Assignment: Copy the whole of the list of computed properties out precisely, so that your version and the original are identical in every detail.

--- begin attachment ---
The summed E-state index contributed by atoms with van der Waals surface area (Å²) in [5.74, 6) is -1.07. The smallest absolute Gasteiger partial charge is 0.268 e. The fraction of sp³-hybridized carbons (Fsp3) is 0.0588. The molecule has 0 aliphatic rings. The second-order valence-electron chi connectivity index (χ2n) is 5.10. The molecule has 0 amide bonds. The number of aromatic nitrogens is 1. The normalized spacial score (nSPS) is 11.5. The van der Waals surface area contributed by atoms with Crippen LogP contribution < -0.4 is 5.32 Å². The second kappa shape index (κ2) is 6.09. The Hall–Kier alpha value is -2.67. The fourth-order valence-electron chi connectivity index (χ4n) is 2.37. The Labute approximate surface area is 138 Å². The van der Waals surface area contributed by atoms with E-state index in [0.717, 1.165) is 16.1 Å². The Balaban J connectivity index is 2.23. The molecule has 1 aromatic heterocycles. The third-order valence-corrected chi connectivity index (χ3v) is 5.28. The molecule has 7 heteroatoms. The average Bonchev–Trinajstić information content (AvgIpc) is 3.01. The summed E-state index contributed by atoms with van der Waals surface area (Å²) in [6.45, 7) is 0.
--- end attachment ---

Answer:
The summed E-state index contributed by atoms with van der Waals surface area (Å²) in [5.74, 6) is -1.07. The smallest absolute Gasteiger partial charge is 0.268 e. The fraction of sp³-hybridized carbons (Fsp3) is 0.0588. The molecule has 0 aliphatic rings. The second-order valence-electron chi connectivity index (χ2n) is 5.10. The molecule has 0 amide bonds. The number of aromatic nitrogens is 1. The normalized spacial score (nSPS) is 11.5. The van der Waals surface area contributed by atoms with Crippen LogP contribution < -0.4 is 5.32 Å². The second kappa shape index (κ2) is 6.09. The Hall–Kier alpha value is -2.67. The fourth-order valence-electron chi connectivity index (χ4n) is 2.37. The Labute approximate surface area is 138 Å². The van der Waals surface area contributed by atoms with E-state index in [0.717, 1.165) is 16.1 Å². The Balaban J connectivity index is 2.23. The molecule has 1 aromatic heterocycles. The third-order valence-corrected chi connectivity index (χ3v) is 5.28. The molecule has 7 heteroatoms. The average Bonchev–Trinajstić information content (AvgIpc) is 3.01. The summed E-state index contributed by atoms with van der Waals surface area (Å²) in [6.45, 7) is 0.